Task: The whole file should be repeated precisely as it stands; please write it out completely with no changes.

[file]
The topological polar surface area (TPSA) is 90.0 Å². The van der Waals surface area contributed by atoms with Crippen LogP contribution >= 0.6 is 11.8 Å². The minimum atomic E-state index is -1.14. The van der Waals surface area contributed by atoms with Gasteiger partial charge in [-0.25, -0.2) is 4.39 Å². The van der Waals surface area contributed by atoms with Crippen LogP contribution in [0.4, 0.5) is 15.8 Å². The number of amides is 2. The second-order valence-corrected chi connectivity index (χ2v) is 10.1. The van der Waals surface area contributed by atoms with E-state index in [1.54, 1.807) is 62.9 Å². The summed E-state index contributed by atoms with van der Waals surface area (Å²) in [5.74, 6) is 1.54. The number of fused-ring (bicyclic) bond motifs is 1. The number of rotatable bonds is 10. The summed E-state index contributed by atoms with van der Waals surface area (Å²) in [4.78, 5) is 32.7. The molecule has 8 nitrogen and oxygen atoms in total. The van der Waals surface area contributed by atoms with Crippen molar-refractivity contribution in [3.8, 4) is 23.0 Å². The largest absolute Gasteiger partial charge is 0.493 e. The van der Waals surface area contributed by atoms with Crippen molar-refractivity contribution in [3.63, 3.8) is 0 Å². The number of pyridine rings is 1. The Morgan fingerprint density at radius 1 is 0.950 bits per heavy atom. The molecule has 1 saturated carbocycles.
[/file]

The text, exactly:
The topological polar surface area (TPSA) is 90.0 Å². The van der Waals surface area contributed by atoms with Crippen LogP contribution >= 0.6 is 11.8 Å². The minimum atomic E-state index is -1.14. The van der Waals surface area contributed by atoms with Gasteiger partial charge in [-0.25, -0.2) is 4.39 Å². The van der Waals surface area contributed by atoms with Crippen LogP contribution in [0.4, 0.5) is 15.8 Å². The number of amides is 2. The second-order valence-corrected chi connectivity index (χ2v) is 10.1. The van der Waals surface area contributed by atoms with E-state index in [1.54, 1.807) is 62.9 Å². The summed E-state index contributed by atoms with van der Waals surface area (Å²) in [5.74, 6) is 1.54. The number of fused-ring (bicyclic) bond motifs is 1. The number of rotatable bonds is 10. The summed E-state index contributed by atoms with van der Waals surface area (Å²) in [4.78, 5) is 32.7. The molecule has 8 nitrogen and oxygen atoms in total. The van der Waals surface area contributed by atoms with Crippen molar-refractivity contribution in [3.8, 4) is 23.0 Å². The largest absolute Gasteiger partial charge is 0.493 e. The van der Waals surface area contributed by atoms with Crippen molar-refractivity contribution in [3.63, 3.8) is 0 Å². The number of pyridine rings is 1. The Morgan fingerprint density at radius 1 is 0.950 bits per heavy atom. The molecule has 1 saturated carbocycles.